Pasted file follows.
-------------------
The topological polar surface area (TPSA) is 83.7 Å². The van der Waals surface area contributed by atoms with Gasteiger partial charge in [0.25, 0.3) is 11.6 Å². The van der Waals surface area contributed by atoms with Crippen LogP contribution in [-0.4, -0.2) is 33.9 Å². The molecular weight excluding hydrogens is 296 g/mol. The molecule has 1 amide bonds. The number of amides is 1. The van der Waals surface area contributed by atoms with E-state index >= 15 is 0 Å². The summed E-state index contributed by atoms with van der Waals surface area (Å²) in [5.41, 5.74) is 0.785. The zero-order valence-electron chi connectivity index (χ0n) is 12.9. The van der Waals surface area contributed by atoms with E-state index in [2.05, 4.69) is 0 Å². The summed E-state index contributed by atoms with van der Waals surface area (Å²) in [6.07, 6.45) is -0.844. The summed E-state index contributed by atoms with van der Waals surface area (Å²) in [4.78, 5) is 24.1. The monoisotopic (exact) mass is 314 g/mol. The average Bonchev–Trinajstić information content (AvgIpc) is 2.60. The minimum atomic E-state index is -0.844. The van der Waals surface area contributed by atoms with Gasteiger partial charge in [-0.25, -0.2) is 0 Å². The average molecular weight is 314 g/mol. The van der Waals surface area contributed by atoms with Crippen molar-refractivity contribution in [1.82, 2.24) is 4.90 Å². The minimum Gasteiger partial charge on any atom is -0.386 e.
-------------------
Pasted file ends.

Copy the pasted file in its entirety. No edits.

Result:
The topological polar surface area (TPSA) is 83.7 Å². The van der Waals surface area contributed by atoms with Gasteiger partial charge in [0.25, 0.3) is 11.6 Å². The van der Waals surface area contributed by atoms with Crippen LogP contribution in [-0.4, -0.2) is 33.9 Å². The molecular weight excluding hydrogens is 296 g/mol. The molecule has 1 amide bonds. The number of amides is 1. The van der Waals surface area contributed by atoms with E-state index >= 15 is 0 Å². The summed E-state index contributed by atoms with van der Waals surface area (Å²) in [5.41, 5.74) is 0.785. The zero-order valence-electron chi connectivity index (χ0n) is 12.9. The van der Waals surface area contributed by atoms with E-state index in [2.05, 4.69) is 0 Å². The summed E-state index contributed by atoms with van der Waals surface area (Å²) in [6.07, 6.45) is -0.844. The summed E-state index contributed by atoms with van der Waals surface area (Å²) in [4.78, 5) is 24.1. The monoisotopic (exact) mass is 314 g/mol. The average Bonchev–Trinajstić information content (AvgIpc) is 2.60. The minimum atomic E-state index is -0.844. The van der Waals surface area contributed by atoms with Gasteiger partial charge in [-0.25, -0.2) is 0 Å². The average molecular weight is 314 g/mol. The van der Waals surface area contributed by atoms with Crippen molar-refractivity contribution in [1.82, 2.24) is 4.90 Å². The minimum Gasteiger partial charge on any atom is -0.386 e.